Monday, May 17, 2010

Under a Million Miles of Vagabond Sky

Two weeks ago yesterday I endured an experience running that could only be fairly described as disheartening. My running partner Gidg and I took part in a 5 mile race in Summit. The event was terrific. The cause was fantastic. However the race was dreadful. Gidg had been sick all week and could not breathe properly. Me? Having babied my right knee for the two weeks following the 1/2 Marathon at Rutgers, I had run something in the area of 2 miles total to prepare for the race. Add an early May day that felt more like early July at race time, which was 1:00 a.m. and you had a recipe for disaster properly assembled and ready for baking. I did not disappoint.

I am new to the whole running game. Up until the Race for the Cure in 2009, which took place on October's first Sunday, I had - in the first 42.5 years of my existence - participated in exactly one race. In the seven months since, I have participated in a dozen, ranging in distance from 2 miles to 13.1 miles. I have a pretty shallow reservoir of experience from which to draw confidence and faith. Thus, when the Our House 5 Miler was as incredibly bad as it was, it was a body blow. Especially coming as it did on the heels of the successful, respectable completion of the 1/2 Marathon. And with the journey westward to Boulder to run in the 10K Bolder Boulder looming at month's end, the disaster that was the Sunday in Summit had the potential to have long-term ramifications.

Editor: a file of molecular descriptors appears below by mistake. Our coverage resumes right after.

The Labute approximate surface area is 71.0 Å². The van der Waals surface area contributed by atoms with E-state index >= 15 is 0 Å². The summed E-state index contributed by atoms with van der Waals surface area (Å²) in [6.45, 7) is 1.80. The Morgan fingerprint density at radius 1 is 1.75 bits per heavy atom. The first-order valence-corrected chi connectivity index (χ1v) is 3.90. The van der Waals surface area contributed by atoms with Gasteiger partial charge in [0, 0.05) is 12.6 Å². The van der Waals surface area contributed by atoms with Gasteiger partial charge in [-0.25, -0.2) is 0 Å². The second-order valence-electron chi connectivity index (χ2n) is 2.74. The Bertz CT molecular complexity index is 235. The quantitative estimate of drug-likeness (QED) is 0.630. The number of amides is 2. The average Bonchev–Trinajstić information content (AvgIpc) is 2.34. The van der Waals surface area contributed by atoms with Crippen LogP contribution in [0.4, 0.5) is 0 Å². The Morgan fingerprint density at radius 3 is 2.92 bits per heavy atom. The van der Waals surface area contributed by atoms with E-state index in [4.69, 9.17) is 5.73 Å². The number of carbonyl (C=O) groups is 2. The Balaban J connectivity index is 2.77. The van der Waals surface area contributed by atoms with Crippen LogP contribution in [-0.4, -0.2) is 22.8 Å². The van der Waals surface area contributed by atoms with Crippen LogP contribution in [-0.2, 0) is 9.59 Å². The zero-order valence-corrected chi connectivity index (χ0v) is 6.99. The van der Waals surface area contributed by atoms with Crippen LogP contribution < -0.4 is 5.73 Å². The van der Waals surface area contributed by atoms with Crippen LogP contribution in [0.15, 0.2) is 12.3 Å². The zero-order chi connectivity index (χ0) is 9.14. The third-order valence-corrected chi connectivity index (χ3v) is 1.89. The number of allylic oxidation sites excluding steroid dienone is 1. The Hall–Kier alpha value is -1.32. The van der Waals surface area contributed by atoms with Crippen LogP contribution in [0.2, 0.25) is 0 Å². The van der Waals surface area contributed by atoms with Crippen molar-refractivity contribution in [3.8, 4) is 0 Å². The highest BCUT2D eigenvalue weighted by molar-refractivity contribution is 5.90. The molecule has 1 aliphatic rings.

Thankfully there was yesterday. On what was a letter perfect day to run, Gidg and I ran in West Long Branch in the 8th Annual Michael W. Thorne Scholarship Run. The event is a four-mile race that has been conducted to fund a scholarship that is named for a young man who in 1984 - at age 20 - died while working as a volunteer fireman for the West Long Branch Fire Department. I do not think I had ever been in West Long Branch for any reason before yesterday morning. I picked a great day for my first-ever visit. Not only is the Thorne Run a wonderful event, which it is. Not only was yesterday one of the half-dozen or so best weather days of the year thus far, which it was. But personal redemption comes in a lot of different shapes, varieties and sizes. And yesterday I got a bit of it simply by lacing up my running shoes and putting one foot down after the other for forty minutes.

And when there is only a ring in your ears
And an echo down memory lane
Then if it’s all for nothing
All the road running's been in vain.


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